To be an Ambassador of GWA MUN is a great honour and privilege for me. One of the main reasons I accepted this position from Mr. Sunny Varkey, Founder and Chairman of GEMS Education, was because I knew it would give me incredible insight into the way youth are thinking.

You are the world’s future leaders, and by being here it shows that you are committed to the world we live in and your passion to make a difference. I commend you all for that.

The theme of the conference, “Challenges of intervention in a complex world”, is so important. It gives you all the opportunity to explore global issues and look for solutions that perhaps world governments, NGOs, and many others haven’t thought of.

Yesterday, I had the privilege of meeting the GEMS World Academy Secretariat who organised this conference. I was impressed with the leadership of the entire Secretariat team led by their Director-General Lihong Wang, and Deputy General Aditya Joshi. Without them this conference would not have been possible. Their passion, enthusiasm, and their drive to make a change gives me great comfort.

Like all of you, they are so committed to the MUN concept. This fills me with so much pride.

You may ask “why?”

You are our future and I am confident that you will have prudent solutions to real 21st century problems.

But, this conference is about more than that… and I hope that when the conference is over you will realise that you have personally grown and have met inspiring people and that you will have learned a lot.

The conference will train some of your skills that will help you shape your future in many ways; from developing key leadership abilities to researching, writing and public speaking.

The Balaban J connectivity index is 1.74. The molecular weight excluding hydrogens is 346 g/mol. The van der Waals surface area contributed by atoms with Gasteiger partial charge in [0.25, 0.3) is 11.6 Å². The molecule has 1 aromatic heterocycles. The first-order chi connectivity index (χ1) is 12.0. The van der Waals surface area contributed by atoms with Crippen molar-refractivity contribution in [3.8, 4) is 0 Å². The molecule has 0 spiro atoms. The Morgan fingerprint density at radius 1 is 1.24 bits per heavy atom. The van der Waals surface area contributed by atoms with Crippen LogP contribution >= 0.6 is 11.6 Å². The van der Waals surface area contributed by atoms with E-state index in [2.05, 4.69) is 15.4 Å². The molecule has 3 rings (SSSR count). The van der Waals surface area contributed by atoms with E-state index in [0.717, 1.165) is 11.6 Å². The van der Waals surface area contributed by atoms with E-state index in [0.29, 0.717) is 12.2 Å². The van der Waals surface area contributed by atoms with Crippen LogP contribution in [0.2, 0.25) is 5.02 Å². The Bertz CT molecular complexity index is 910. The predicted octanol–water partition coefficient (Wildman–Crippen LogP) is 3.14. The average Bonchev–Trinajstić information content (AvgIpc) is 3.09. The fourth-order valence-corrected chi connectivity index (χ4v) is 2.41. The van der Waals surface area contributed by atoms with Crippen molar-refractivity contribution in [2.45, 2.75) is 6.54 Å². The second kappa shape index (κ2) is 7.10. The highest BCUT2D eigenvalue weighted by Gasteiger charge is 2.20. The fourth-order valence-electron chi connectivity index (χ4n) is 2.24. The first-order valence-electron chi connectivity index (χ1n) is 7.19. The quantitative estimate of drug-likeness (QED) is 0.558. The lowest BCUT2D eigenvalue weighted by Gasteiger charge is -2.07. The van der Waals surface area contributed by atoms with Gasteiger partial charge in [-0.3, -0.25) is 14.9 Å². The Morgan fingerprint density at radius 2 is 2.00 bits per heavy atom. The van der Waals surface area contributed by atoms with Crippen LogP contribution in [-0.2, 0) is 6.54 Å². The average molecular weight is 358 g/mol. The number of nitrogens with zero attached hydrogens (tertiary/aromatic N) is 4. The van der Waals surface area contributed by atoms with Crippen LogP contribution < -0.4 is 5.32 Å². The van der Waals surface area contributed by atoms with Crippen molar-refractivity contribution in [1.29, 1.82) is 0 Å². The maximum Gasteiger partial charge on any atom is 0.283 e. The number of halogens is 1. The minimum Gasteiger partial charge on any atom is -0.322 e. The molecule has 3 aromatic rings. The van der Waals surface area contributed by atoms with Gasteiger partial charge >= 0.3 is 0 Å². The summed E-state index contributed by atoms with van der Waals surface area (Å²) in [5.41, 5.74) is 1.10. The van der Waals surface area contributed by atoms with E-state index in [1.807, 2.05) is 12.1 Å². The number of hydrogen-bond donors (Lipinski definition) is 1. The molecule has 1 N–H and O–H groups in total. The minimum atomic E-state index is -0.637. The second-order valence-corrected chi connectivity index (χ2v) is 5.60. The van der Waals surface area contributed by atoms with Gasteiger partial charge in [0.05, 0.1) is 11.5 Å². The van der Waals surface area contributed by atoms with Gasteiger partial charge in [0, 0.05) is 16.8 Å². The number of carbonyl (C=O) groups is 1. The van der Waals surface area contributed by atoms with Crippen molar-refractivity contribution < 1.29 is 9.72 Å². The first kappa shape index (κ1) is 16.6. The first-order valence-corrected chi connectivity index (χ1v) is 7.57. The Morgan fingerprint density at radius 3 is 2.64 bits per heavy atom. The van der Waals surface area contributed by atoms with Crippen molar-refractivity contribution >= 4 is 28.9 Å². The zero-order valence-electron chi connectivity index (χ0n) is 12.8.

Some of you will learn

Moreover, finding realistic solutions to real world problems that are acceptable to a majority of representatives requires incredible skills of negotiation, conflict resolution and cooperation. This is easier said than done!

I hope that the biggest take away for your all will be OWNERSHIP. Ownership of the world we all live in. OWNERSHIP for the Sustainable Development Goals. OWNERSHIP of the Agenda 2030. OWNERSHIP of the principle of leaving no one behind.

When I ended my tenure as Secretary-General of the United Nations, I knew that there was much more work to be done… So, I founded the Ban Ki-moon Centre for Global Citizens along with Heinz Fischer, the former President of Austria.  The Centre is based in Vienna and focusses on empowering women and the youth in the framework of the SDGs and the Paris Climate Agreement.

You might ask why we chose to focus on Gender Equality and Quality Education because half of the world is women and half the world is under 25 years of age.

And, despite best efforts, in many developing countries, primary, secondary and tertiary education for girls STILL remains a challenge. We cannot ignore this.

Currently 264 Million children are not at school, a majority of them are girls.
In matters of access to education, professional opportunities, pay and representation there is no gender equality…yet!
Women are still under-represented in top positions…
1 in 3 women in the world have experienced physical or sexual violence…
And trafficking women and girls is still happening around the world.
Child marriage is still practiced and women and young people are the hardest hit in any conflict, war or crisis.
This has to stop!

The world is currently home to the largest generation of youth ever – with 1.8 billion young people worldwide. Nearly 90 per cent of which live in developing countries.

More than 70 million youth are currently unemployed and around 40 percent of the world’s active youth are either jobless or living in poverty – despite working.

As we know, unemployment breeds many problems from inequality, crime to terrorism.

And this has to be addressed.

Yes, progress is being made.  But it is not enough. The Ban Ki-moon Centre for Global Citizens puts emphasis on decreasing youth mortality, supporting education, women and youth entrepreneurship – and raises awareness for global citizenship issues.